Overall this novel is a beautiful, but at times slow read. Fitzgerald is at the top of his game though in both style and character development. If you don’t believe me, just look at the amount of highlighted sections that my book now suffers from. If you ever were, or plan to be a fan of Fitzgerald… you need to read this book.



  1. One day, I will get around to reading something by Fitzgerald. It seems that somewhere in high school or college, they would have made me read him, but no...

  2. This is one of the first novels I read in english, and I can't help but feel to I missed on a lot of details Fitzgerald was implying... I need to read it again!

  3. @ Amanda - Ha really no Fitzgerald ever?! That is so suprising. I actually had read Gatsby twice in High school You owuld think that maybe they would plan that out better amongst grades haha.

    @ Young. Wow that is pretty impressive since it isn't the easiest book in the world to get through. Yea there are so many small, beautiful passages that I really enjoyed. I put a lot up in the 'Favorite Quotes' section, but that i probably only half of my high lights haha.

  4. "Fitzgerald has a keen insight into the world that most of us believe is possible, but shows a strong sense of realism when he ultimately shows that our dreams will seldom ever be personified. (Sound like Gatsby and Daisy to any one?)"

    Romance vs. Realism is a theme that runs heavily through all of Fitz's work-- and many of the modernist authors. It's funny though, I have just done my review of "This Side of Paradise" (his first published novel) at, and it seems that after reading your review of his last novel, he was never able to strike a healthy balance between the two, even though he clearly recognizes the conflict.

    And I don't think it's just Fitz projecting into his characters something he sees going on around him either-- we all know that his own life reflected similar problems.

    I think he was just one of those people who was addicted to romance-- literally a "hopeless romantic."

  5. Hey Hagrid, thanks once again for the great comment.

    I would have to agree with you that Fitz was indeed a hopeless romantic. I do think however in this work he comes the closest to being at peace with that fact, and shows his realization that the only way to begin to reach real happiness, is in trusting yourself and your actions. The only character to get any sort of redemption, does so right in the end, and only by their seemingly impossible ability to stand on their own 2 feet.

    I do believe that while it is tragic in his case that he seemed to almost want to believe that the 'perfect love' exists, that he still want's the reader to take his own efforts with a grain of salt. In the end he wants the readers to both understand that the true love is out there, but you have to be perfect with your inner self before it can be achieved. Sadly for Fitz, he never made it there.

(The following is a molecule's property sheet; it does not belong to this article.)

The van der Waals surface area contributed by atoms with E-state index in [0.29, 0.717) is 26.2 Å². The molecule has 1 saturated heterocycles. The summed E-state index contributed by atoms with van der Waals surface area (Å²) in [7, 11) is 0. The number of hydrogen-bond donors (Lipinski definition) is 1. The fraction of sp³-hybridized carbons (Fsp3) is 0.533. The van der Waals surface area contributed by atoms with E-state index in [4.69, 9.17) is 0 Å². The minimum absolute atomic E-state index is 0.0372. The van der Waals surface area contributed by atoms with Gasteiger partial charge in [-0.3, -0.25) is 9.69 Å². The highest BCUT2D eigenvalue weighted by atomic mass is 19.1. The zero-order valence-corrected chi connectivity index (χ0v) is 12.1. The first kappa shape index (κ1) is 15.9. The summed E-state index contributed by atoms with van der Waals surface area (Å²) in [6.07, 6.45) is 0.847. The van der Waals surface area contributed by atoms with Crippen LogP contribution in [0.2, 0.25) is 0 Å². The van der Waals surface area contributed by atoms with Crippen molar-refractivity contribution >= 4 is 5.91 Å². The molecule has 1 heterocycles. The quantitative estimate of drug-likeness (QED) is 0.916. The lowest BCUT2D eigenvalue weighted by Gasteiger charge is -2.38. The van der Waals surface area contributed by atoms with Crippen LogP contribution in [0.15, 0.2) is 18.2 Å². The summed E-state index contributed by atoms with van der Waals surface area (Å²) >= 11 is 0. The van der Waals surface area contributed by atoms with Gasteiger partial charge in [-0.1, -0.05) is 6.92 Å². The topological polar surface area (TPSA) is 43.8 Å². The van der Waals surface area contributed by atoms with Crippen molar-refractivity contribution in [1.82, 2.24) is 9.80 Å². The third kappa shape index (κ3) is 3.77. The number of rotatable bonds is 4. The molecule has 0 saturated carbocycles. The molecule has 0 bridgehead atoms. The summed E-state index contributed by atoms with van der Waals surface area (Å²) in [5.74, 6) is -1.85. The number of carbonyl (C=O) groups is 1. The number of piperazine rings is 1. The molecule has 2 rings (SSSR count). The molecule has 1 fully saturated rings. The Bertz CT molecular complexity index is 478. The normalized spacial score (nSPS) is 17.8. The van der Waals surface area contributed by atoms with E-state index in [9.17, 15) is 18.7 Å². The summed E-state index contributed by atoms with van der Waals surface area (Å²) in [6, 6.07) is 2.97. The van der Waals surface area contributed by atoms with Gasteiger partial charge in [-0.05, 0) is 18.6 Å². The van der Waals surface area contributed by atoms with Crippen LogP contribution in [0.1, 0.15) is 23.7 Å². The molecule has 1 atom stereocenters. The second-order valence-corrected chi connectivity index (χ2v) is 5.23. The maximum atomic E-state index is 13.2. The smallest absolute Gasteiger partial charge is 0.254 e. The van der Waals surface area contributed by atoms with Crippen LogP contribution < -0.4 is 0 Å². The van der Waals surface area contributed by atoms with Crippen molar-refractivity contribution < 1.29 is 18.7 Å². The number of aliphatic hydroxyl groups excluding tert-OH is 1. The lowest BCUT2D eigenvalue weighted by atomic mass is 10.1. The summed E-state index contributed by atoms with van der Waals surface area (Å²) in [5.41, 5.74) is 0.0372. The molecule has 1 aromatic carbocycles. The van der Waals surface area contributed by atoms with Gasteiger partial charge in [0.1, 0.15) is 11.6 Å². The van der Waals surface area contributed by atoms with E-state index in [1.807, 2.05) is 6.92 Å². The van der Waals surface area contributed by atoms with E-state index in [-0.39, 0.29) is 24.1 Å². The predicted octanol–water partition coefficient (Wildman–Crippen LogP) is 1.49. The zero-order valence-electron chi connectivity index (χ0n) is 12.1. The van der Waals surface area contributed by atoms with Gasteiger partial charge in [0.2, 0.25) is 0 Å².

6. "In the end he wants the readers to both understand that the true love is out there, but you have to be perfect with your inner self before it can be achieved. "

    This is a key concept in Jungian Literary criticism-- the anima which is usually represented as a soul mate can only be realized when the shadow or inner demons are expunged. Really, being "perfect with your inner self" is the whole name of the game (for Jung). It's more about an inner love than an external one-- another theme that runs throughout Fitz's work; materialism vs. some sort of inner spirituality.

    I just got my copy of "Tender is the Night" and can't wait to dive into it.

  7. Hi Guys :D
    I just wanted to pop over and wish you both a super fun-filled and Happy 4th of July!

  8. I grabbed The Great Gatsby in my parent's bookshelf when I was 11, didn't understand a thing, of course, and had made myself allergic to Fitzgerald... until last november, when I finally read Tender is the Night and fell under the charm. Love your review!

  9. Everywhere I turn, people are talking about your blog...

  10. Chic- Thanks so much! Hope your weekend was great as well.

    Julie- Thanks so much. Yea I can understand that happening, the same thing happen with me and Vonnegut back in the day. For some reason when I was young Slaughter-house 5, and now one of Vonnegut is one of my favorite writers.

    DSW- thanks so much... wish I could say I saw the same haha but glad that you seem to like it!

  11. I liked the first half of this book (especially the evocative descriptions of the French Riveria) but the second half bored me. I love Fitzgerald (you should check out his short stories in Babylon Revisited) so maybe I'll give this one another try some day.

  12. I completely agree about the first half being better. I get that the 2nd 'book' was essential to the story... but for half of that I was fighting the urge to skim through some things. But the 3rd part really picks up again, and it only got there because of the background information.

    I will have to check out those short stories sometime. I love his writing style so much.